When the inevitable labor dystopia comes crashing down around our ears, I can only hope that the future humanity builds out of the rubble resembles the world in A Psalm for the Wild-Built.
This cozy novella follows Sibling Dex, a nonbinary tea monk as they journey through Panga. They have a cart, a full selection of herbs and tea accoutrement, pillows, and a kind ear to lend. They’re not necessarily a therapist, but slightly adjacent. A friendly face who’s willing to listen to your troubles, offer you a nice cuppa, and give you a chance to rest.
Dex’s whole job is to hold space for others. And while they find this important, as they travel their route, they eventually realize that they’re unhappy. The work is good work, but it’s not fulfilling. It’s not enough. They still want to hear crickets in the evening, they still want to feel something bigger.
In typical mid-to-late-twenties crises mode, they decide to head for a semi-mythical mountain hermitage in the wilds, abandoned before the end of the Factory Age. As far as off-the-cuff decisions go, it’s not the worst I’ve seen. During this absolutely fantastic display of a person experiencing an existential crises that they accidentally come into contact with a robot. The first robot any human has been in contact with in hundreds of years.
Robots, in Psalm, are the descendants of the factory machines who gained sentience and abandoned their posts. Their ascendancy into individual consciousness prompted the end of the Factory Age, and pushed humanity to change (by all measures, it seems, for the better). The robot community vowed to leave humans alone, but left a Promise—they will come back, but on their own terms. At the point that Dex meets this living machine, the robots are a fairy tale, more or less.
The robot that Dex runs into is Mosscap—a wild-built robot reconstructed from the older factory models. Mosscap is an emissary of the robots, sent to reestablish contact with humans, with the express purpose of asking humanity (in general) what they might be in need of. It’s unfortunate that Mosscap has met Dex first, as they have genuinely no clue what they want.
The story that comes out of this unlikely pairing; a dissatisfied tea monk searching for the sound of crickets at night and a sentient robot with a fondness for insects, is nothing short of wonderful. As the two creatures share desires, understandings, and their cultures, out comes a gentle peace within their companionship.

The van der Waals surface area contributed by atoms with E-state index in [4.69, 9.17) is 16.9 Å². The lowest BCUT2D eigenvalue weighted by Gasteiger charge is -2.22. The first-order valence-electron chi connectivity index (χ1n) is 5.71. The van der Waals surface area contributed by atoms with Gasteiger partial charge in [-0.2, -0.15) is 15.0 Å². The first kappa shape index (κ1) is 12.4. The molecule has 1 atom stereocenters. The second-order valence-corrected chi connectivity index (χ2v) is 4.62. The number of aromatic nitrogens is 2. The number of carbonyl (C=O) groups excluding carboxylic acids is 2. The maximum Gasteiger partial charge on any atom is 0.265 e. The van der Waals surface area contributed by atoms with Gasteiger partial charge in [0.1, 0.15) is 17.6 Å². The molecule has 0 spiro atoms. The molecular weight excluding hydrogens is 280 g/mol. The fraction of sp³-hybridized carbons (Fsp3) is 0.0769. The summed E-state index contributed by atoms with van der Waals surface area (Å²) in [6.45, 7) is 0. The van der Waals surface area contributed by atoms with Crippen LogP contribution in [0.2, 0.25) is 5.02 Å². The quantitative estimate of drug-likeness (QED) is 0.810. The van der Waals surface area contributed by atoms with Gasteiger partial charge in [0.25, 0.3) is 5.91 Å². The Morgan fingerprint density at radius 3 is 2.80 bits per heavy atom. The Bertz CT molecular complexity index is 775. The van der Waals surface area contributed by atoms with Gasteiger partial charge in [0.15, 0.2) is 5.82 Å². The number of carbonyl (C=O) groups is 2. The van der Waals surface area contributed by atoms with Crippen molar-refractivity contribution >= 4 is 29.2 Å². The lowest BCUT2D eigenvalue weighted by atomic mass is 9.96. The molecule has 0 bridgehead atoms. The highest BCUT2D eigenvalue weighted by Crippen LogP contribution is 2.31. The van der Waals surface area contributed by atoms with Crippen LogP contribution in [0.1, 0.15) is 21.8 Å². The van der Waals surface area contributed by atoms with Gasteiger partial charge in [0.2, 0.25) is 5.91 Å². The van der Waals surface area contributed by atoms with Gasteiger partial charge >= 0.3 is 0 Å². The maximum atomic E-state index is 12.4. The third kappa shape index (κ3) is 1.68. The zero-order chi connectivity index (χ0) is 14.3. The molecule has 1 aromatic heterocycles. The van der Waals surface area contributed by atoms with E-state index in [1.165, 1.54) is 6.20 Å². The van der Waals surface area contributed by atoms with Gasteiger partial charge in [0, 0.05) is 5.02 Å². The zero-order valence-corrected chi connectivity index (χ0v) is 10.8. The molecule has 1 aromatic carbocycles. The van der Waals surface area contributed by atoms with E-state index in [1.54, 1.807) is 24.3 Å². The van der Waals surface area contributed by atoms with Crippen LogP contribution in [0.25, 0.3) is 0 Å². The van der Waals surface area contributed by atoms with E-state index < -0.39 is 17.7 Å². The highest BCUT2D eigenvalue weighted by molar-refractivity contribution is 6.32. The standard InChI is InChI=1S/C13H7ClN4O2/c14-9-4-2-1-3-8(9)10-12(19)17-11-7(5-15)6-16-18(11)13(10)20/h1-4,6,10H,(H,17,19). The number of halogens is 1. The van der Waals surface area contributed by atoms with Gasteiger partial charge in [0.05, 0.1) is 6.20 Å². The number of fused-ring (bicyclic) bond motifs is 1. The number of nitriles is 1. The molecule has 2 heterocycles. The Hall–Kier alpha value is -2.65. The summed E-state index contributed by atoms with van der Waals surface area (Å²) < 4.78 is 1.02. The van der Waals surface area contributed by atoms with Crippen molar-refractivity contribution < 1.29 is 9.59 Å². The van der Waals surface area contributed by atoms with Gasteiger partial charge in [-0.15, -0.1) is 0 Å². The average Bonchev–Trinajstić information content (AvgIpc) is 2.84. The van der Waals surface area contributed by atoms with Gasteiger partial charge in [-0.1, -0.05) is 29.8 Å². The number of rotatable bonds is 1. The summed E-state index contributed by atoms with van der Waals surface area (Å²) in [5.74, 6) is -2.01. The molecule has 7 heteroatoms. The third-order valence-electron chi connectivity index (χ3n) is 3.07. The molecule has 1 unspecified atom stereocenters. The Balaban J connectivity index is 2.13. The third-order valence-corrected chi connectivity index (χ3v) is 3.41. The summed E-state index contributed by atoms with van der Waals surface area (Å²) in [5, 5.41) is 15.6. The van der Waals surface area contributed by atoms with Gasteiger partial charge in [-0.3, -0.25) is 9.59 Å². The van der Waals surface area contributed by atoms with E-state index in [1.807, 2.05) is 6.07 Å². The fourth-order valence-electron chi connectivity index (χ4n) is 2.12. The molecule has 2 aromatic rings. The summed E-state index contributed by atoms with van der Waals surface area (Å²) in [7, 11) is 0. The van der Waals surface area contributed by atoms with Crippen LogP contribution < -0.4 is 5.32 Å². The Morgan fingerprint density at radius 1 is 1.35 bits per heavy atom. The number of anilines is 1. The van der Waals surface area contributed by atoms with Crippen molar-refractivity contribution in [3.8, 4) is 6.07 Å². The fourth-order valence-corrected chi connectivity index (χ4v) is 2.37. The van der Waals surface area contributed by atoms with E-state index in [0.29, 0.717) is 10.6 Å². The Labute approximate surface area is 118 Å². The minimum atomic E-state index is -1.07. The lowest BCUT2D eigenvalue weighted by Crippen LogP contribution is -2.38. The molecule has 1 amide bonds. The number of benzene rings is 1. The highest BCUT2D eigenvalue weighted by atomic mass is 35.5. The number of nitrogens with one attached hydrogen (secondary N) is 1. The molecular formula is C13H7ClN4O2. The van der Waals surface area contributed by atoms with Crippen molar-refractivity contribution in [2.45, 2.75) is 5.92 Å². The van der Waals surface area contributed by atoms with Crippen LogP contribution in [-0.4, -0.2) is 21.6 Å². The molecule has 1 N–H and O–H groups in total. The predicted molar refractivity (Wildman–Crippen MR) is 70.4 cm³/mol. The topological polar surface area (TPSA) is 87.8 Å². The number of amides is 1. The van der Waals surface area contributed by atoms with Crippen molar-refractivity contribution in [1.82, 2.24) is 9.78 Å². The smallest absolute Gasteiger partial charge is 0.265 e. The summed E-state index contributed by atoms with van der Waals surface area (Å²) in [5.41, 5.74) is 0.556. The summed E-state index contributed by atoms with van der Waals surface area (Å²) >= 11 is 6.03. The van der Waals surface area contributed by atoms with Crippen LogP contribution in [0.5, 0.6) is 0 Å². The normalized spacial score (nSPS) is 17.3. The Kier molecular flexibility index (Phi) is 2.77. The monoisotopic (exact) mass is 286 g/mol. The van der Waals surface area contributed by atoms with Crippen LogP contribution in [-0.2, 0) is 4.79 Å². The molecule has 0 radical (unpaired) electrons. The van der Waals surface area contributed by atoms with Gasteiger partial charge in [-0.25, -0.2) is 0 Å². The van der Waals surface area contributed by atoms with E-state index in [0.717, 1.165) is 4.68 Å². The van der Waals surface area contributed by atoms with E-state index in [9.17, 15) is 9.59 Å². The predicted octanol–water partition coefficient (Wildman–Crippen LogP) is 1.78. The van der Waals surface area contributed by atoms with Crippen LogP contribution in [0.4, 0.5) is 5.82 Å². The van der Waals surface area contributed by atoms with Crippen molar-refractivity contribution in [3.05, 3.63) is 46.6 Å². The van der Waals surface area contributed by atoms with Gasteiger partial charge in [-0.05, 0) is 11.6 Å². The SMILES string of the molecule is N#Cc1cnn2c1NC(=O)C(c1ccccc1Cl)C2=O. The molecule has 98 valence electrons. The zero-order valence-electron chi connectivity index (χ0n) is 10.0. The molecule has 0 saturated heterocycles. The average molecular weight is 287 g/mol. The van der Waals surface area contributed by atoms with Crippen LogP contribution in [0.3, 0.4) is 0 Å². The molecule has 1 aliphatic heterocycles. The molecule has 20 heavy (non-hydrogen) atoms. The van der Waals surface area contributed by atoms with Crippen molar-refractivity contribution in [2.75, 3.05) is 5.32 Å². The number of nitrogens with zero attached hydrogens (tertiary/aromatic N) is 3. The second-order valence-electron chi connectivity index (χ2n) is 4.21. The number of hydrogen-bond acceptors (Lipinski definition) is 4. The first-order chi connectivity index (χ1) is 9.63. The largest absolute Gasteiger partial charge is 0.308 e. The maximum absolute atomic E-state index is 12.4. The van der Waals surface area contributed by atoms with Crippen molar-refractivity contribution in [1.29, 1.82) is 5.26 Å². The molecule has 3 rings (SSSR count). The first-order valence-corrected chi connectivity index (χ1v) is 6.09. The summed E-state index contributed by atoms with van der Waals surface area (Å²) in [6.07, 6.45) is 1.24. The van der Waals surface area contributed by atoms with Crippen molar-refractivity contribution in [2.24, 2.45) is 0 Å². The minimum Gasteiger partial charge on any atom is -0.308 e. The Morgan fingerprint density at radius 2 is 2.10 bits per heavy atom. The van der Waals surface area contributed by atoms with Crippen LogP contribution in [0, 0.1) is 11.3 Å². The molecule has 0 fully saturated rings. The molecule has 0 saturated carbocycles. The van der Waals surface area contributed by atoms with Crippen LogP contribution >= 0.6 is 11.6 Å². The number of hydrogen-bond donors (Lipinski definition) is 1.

There’s a distance between Psalm and the real world in a way that a lot of post-apocalyptic fiction doesn’t grapple with. The worldbuilding in the piece is a tribute to the future we could have; the future that we might be working towards. It’s a slant omen, like a fairy tale. Descriptive moments of rest and abbreviated movement creates a coziness to the narrative. The focus isn’t on the dangers of living as we are now, but the metaphor is clear. Focusing on the story’s present moment, A Psalm for the Wild-Built cares most deeply about the relationship between Dex and Mosscap, the commune between two characters and the gaps in their knowledge. With the book speaking to us, and the main characters listening to others, this is a book about the necessary artistry of conversation.
Within this book are affirmations that in any other context might seem overly sentimental, but when presented as a matter of fact from a sentient robot, become weirdly resonant. There’s a particular moment when the pair are having a rather deep existential conversation when Dex asks Mosscap how they can deal with the possibility of their existence being meaningless. Mosscap responds, “Because I know that no matter what, I’m wonderful.”
It’s such a simple exchange, but the emotional weight of this in the book is really remarkable. So much of Psalm is a commentary on the anxieties of living in a world that expects productivity, when often we just need to sit down, listen, and perhaps have a cup of tea. The novella remarks on the overwhelming need for self-development and self-improvement in our contemporary society and asks what if we didn’t hold ourselves to these standards? What if we just existed and allowed who we are to be safe within our own selves.
Psalm asks, what if we chose to just be, without expectation. What do we gain when we realize, without conditions, that we are enough, that being alive is enough to be wonderful?
A Psalm for the Wild-Built exists in a wilderness of comfort. It is an elegy for the people that we might have been, and it’s a hopeful look towards the future, using modern anxieties as a way to create a remarkable intimacy between the reader and Sibling Dex. The inherent reliability of this novella in its voice, structure, and narrative choices will make it a standard in the idealized futurism of hopepunk stories.
Linda H. Codega is an avid reader, writer, and fan. They specialize in media critique and fandom and they are also a short story author and game designer. Inspired by magical realism, comic books, the silver screen, and social activism, their writing reflects an innate curiosity and a deep caring and investment in media, fandom, and the intersection of social justice and pop culture. Find them on twitter @_linfinn.